Skip to content

Getting to Rabat

Kenitra is another of those places I seem to collect that people will not even know they existed before I mentioned them. I think the only thing it has going for it is that it’s close to Rabat.

I went out for some food last night and it was nice, there even was a musician that serenaded me and the other two customers. The hotel was interesting too. It had shared toilets, the male was turkish style and no toilet paper, the  ladies was western style with toilet paper. I’d call this sexual discrimination.

Route 2,862,518 – powered by

The route today took quite a bit of inspiration from yesterday experience, straight down the national road no ifs no buts. It is quite funny though, when I say national road you probably think dual carriageway heavy traffic and so on. The truth is that it looks like your average UK A road and you’re just as likely to meet a lorry as you are of meeting a cart and donkey. In fact sometime you meet a lorry overtaking a cart and donkey while going around a bend in the opposite direction as you are. The fact that I live to tell the tale should however let you realise that it not as bad as it sounds.

Door to the Medina

Anyway, back to the ride. Not much to tell apart from the fact that I explored a building site that turned out to be what will be the next golf resort designed (the golf course) by Colin Montgomery. It was unimpressive apart from my marvelling at the use of home nailed together stepladders on a construction site. The fun police has not come to Morocco yet.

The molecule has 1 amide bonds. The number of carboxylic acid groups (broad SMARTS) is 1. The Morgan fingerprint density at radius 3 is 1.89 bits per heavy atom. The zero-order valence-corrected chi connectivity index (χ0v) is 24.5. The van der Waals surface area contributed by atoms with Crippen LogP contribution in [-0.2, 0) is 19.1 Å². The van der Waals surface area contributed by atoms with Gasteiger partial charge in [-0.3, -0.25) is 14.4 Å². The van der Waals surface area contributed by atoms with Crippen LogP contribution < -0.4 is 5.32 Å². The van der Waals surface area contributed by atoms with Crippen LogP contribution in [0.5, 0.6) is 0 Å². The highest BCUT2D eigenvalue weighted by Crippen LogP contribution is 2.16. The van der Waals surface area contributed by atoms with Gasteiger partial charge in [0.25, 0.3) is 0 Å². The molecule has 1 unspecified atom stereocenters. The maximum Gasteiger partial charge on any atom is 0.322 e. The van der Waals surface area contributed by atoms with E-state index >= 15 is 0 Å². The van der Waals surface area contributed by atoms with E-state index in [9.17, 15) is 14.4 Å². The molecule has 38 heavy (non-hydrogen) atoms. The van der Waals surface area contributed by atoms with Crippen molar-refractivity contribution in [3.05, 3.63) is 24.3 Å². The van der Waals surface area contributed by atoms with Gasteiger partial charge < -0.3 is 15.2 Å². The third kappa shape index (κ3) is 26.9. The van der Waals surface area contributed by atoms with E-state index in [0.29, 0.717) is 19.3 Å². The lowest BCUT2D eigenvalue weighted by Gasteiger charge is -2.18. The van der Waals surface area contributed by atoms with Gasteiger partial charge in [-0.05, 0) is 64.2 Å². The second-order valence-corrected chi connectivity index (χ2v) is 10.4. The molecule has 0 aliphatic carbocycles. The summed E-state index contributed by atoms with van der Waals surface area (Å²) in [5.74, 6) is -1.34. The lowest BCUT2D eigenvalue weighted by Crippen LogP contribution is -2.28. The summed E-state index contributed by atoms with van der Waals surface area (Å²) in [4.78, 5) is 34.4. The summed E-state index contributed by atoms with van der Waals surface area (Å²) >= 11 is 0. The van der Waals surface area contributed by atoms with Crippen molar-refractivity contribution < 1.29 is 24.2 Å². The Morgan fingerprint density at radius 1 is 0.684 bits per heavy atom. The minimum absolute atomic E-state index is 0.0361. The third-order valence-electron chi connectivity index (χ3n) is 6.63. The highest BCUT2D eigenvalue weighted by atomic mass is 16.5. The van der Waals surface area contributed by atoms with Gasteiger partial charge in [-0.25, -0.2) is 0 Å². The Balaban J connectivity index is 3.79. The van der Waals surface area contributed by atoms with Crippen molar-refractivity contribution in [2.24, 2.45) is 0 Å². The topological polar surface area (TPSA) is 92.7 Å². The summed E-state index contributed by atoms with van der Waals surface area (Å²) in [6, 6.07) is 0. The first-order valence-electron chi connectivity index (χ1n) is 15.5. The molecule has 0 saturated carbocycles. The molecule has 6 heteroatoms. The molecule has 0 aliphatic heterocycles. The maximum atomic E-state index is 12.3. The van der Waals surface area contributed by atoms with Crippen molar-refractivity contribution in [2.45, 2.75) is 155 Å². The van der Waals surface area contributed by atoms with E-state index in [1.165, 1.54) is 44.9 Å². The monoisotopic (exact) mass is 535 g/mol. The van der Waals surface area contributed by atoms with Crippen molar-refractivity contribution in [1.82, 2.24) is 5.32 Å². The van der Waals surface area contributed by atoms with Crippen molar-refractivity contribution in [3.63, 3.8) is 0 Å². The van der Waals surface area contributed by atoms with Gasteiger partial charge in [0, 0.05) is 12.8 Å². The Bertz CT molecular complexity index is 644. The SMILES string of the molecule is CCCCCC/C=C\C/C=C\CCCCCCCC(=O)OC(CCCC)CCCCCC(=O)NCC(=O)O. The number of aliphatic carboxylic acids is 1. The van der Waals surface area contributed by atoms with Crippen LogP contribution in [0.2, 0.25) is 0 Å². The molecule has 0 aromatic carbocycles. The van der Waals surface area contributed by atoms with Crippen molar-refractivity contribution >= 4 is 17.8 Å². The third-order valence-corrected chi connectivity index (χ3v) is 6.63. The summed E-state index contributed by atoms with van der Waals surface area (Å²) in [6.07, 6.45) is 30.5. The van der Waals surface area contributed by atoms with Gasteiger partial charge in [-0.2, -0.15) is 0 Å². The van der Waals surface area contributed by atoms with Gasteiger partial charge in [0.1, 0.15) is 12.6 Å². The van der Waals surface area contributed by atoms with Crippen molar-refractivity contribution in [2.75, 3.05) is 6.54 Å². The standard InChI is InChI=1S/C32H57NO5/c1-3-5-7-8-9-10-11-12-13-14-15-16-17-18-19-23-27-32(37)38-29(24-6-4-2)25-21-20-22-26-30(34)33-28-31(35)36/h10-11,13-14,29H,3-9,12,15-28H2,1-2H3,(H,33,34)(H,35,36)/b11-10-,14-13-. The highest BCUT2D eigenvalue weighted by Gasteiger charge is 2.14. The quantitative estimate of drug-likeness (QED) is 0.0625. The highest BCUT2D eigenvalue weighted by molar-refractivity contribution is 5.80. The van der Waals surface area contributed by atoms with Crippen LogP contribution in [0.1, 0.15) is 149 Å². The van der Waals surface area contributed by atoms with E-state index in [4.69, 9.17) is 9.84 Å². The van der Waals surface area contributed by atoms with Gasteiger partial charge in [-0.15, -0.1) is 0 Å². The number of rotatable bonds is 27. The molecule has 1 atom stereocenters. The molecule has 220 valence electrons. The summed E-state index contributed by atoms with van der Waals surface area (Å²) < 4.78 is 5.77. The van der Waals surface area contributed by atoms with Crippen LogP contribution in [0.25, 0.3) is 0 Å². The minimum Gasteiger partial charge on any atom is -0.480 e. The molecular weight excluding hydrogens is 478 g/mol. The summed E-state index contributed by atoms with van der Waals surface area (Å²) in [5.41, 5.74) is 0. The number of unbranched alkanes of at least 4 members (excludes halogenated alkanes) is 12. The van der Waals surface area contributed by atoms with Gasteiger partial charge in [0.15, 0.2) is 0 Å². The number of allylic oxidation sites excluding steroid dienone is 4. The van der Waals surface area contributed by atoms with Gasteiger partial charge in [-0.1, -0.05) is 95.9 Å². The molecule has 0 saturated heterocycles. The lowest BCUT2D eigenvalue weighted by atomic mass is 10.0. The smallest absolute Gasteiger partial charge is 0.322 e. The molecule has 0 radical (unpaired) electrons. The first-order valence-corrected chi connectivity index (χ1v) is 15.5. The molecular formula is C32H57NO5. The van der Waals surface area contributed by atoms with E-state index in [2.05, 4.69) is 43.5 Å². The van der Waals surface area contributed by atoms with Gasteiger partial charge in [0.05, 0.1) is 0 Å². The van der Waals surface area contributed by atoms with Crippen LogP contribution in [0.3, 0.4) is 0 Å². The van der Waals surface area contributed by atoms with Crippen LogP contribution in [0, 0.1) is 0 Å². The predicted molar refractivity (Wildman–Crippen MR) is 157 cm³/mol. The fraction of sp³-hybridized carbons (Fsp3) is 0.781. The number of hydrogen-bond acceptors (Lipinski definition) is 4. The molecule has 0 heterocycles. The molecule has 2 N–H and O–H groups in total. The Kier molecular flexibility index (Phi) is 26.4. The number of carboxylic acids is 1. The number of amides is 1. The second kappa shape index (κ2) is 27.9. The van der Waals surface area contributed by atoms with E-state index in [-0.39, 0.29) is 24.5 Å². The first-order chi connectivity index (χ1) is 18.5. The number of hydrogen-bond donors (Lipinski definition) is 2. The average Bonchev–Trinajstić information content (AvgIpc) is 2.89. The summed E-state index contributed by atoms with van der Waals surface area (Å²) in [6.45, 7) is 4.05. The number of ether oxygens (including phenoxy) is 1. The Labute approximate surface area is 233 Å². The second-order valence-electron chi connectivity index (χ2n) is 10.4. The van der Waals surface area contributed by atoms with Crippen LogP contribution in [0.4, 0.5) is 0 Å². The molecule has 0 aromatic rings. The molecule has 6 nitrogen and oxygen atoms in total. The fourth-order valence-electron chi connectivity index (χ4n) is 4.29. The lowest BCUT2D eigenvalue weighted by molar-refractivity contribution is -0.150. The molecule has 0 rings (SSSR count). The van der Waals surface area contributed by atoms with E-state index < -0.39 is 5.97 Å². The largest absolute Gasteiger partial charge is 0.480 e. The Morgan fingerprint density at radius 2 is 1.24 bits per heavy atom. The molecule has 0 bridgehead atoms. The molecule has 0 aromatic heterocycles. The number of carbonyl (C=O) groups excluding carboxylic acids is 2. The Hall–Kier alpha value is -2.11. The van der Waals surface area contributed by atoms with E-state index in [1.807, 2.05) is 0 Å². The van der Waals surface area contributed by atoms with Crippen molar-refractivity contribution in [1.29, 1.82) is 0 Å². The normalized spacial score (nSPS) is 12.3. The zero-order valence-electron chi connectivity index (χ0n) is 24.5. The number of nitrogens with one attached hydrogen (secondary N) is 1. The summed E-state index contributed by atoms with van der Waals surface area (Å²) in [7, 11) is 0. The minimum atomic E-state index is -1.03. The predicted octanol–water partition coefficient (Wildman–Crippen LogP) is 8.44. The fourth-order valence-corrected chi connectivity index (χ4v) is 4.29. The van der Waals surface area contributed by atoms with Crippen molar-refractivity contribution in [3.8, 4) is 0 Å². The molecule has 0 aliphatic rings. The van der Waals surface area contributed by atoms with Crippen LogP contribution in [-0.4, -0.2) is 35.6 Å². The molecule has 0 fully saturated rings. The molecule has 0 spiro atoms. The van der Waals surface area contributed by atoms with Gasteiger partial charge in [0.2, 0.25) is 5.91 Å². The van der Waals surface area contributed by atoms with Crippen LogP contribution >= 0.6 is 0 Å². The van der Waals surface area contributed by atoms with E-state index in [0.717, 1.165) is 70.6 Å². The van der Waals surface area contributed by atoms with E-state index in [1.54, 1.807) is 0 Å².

Then I got to Rabat which had been described to me in ways ranging from: “waste of time” to “nothing to do and see”. I must have not got the country all wrong as I quite like it. Or perhaps it’s that girls here wear jeans and short sleeves shirts. I guess it’s familiar and therefore unthreatening.

What???? a bike lane in Morocco?
What???? a bike lane in Morocco?

There also are bicycle lanes, well one of them. The only problem is that they are used by me and a whole load of moped and scooters. Perhaps it’s the same as when I used to stop at the front of the cars in the intersections in the UK in the place marked for bicycles but I was riding a motorbike. I cannot really complain about things I did too.

On a more serious note, I saw an Amnesty International demonstration in one of the main avenues and, while there were many uniform and twice as many non-uniform policemen, it is refreshing to see freedom of speech in action. For sure it’s a nice counterbalance to the schoolchildren parade of the other morning.

Amnesty International protest in Morocco
Amnesty International protest in Morocco

More serious sightseeing tomorrow and a bit of relaxation getting ready for embassy galore on Monday.

Mauritania for visa early in the morning and then again in the afternoon to collect it and Senegal in between. Hopefully will all be done on Monday but I am booked in to Wednesday just in case.

I am in two mind if it might be a good idea to go to the Gendarmerie to check on the situation in Western Sahara.

5 thoughts on “Getting to Rabat”

    1. True, and indeed Western Sahara is the least of my worries, on the other hand JB, and Helen for the matter, went through there in the pre IS era. Much has changed in the haircut styles offered in the Magreb.

      1. tried googling to connect IS (ISIS, ISIL) to west saharan africa and there are zero results. The closest you can get is calling Boko Haram the ISIS of Africa but no real connections… need to make sure you can get across the western sahra borders though. independent travellers risk getting turned back.

Leave a Reply

Your email address will not be published. Required fields are marked *